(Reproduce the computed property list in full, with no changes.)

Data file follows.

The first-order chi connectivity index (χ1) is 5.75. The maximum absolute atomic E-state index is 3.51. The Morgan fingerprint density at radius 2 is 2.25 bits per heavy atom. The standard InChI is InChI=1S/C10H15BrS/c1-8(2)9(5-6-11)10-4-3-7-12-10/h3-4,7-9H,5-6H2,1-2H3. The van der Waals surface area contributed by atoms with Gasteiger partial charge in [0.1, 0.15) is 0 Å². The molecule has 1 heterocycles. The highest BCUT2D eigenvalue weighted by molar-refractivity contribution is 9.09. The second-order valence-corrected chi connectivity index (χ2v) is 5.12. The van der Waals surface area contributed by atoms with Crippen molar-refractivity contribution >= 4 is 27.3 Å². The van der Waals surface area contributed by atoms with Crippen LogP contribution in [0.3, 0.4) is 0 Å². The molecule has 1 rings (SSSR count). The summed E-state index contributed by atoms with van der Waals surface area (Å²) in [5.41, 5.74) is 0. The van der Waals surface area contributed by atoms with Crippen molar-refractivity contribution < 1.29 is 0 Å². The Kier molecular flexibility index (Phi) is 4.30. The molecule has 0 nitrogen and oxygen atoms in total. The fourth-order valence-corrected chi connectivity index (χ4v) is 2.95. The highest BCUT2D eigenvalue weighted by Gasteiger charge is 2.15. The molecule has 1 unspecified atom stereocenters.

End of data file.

The first-order chi connectivity index (χ1) is 5.75. The maximum absolute atomic E-state index is 3.51. The Morgan fingerprint density at radius 2 is 2.25 bits per heavy atom. The standard InChI is InChI=1S/C10H15BrS/c1-8(2)9(5-6-11)10-4-3-7-12-10/h3-4,7-9H,5-6H2,1-2H3. The van der Waals surface area contributed by atoms with Gasteiger partial charge in [0.1, 0.15) is 0 Å². The molecule has 1 heterocycles. The highest BCUT2D eigenvalue weighted by molar-refractivity contribution is 9.09. The second-order valence-corrected chi connectivity index (χ2v) is 5.12. The van der Waals surface area contributed by atoms with Crippen molar-refractivity contribution >= 4 is 27.3 Å². The van der Waals surface area contributed by atoms with Crippen LogP contribution in [0.3, 0.4) is 0 Å². The molecule has 1 rings (SSSR count). The summed E-state index contributed by atoms with van der Waals surface area (Å²) in [5.41, 5.74) is 0. The van der Waals surface area contributed by atoms with Crippen molar-refractivity contribution < 1.29 is 0 Å². The Kier molecular flexibility index (Phi) is 4.30. The molecule has 0 nitrogen and oxygen atoms in total. The fourth-order valence-corrected chi connectivity index (χ4v) is 2.95. The highest BCUT2D eigenvalue weighted by Gasteiger charge is 2.15. The molecule has 1 unspecified atom stereocenters.